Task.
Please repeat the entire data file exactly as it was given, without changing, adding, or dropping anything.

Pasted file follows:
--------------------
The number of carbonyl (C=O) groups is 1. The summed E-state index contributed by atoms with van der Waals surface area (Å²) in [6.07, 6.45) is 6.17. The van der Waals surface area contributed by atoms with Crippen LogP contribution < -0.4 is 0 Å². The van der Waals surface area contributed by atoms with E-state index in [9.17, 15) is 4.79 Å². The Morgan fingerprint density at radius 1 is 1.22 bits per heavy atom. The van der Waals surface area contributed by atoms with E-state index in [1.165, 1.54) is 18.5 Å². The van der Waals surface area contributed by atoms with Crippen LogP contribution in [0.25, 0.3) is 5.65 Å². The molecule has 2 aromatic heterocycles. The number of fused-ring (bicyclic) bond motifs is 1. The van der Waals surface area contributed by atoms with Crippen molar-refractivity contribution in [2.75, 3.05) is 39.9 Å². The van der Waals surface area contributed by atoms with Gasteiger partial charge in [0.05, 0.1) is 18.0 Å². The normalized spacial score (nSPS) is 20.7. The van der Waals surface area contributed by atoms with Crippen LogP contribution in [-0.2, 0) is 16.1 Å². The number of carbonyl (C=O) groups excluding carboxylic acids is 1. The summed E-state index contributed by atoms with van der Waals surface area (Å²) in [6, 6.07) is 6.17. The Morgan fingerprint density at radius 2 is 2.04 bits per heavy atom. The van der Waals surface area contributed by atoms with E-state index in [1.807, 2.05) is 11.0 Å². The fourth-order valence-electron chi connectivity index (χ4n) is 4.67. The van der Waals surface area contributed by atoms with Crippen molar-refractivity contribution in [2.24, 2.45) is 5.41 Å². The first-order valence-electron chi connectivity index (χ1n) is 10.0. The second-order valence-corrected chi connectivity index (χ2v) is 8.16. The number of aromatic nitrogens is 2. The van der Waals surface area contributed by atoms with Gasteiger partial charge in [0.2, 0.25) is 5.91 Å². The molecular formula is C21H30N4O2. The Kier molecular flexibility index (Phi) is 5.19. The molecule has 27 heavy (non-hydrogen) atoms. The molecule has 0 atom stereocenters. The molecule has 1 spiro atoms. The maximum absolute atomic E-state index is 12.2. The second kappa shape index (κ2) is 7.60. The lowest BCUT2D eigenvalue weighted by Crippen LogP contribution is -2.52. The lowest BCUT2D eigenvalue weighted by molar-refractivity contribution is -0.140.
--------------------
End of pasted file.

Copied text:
The number of carbonyl (C=O) groups is 1. The summed E-state index contributed by atoms with van der Waals surface area (Å²) in [6.07, 6.45) is 6.17. The van der Waals surface area contributed by atoms with Crippen LogP contribution < -0.4 is 0 Å². The van der Waals surface area contributed by atoms with E-state index in [9.17, 15) is 4.79 Å². The Morgan fingerprint density at radius 1 is 1.22 bits per heavy atom. The van der Waals surface area contributed by atoms with E-state index in [1.165, 1.54) is 18.5 Å². The van der Waals surface area contributed by atoms with Crippen LogP contribution in [0.25, 0.3) is 5.65 Å². The molecule has 2 aromatic heterocycles. The number of fused-ring (bicyclic) bond motifs is 1. The van der Waals surface area contributed by atoms with Crippen molar-refractivity contribution in [2.75, 3.05) is 39.9 Å². The van der Waals surface area contributed by atoms with Gasteiger partial charge in [0.05, 0.1) is 18.0 Å². The normalized spacial score (nSPS) is 20.7. The van der Waals surface area contributed by atoms with Crippen LogP contribution in [-0.2, 0) is 16.1 Å². The number of carbonyl (C=O) groups excluding carboxylic acids is 1. The summed E-state index contributed by atoms with van der Waals surface area (Å²) in [6, 6.07) is 6.17. The Morgan fingerprint density at radius 2 is 2.04 bits per heavy atom. The van der Waals surface area contributed by atoms with E-state index in [1.807, 2.05) is 11.0 Å². The fourth-order valence-electron chi connectivity index (χ4n) is 4.67. The van der Waals surface area contributed by atoms with Crippen molar-refractivity contribution in [2.24, 2.45) is 5.41 Å². The first-order valence-electron chi connectivity index (χ1n) is 10.0. The second-order valence-corrected chi connectivity index (χ2v) is 8.16. The number of aromatic nitrogens is 2. The van der Waals surface area contributed by atoms with Gasteiger partial charge in [0.2, 0.25) is 5.91 Å². The molecular formula is C21H30N4O2. The Kier molecular flexibility index (Phi) is 5.19. The molecule has 27 heavy (non-hydrogen) atoms. The molecule has 0 atom stereocenters. The molecule has 1 spiro atoms. The maximum absolute atomic E-state index is 12.2. The second kappa shape index (κ2) is 7.60. The lowest BCUT2D eigenvalue weighted by Crippen LogP contribution is -2.52. The lowest BCUT2D eigenvalue weighted by molar-refractivity contribution is -0.140.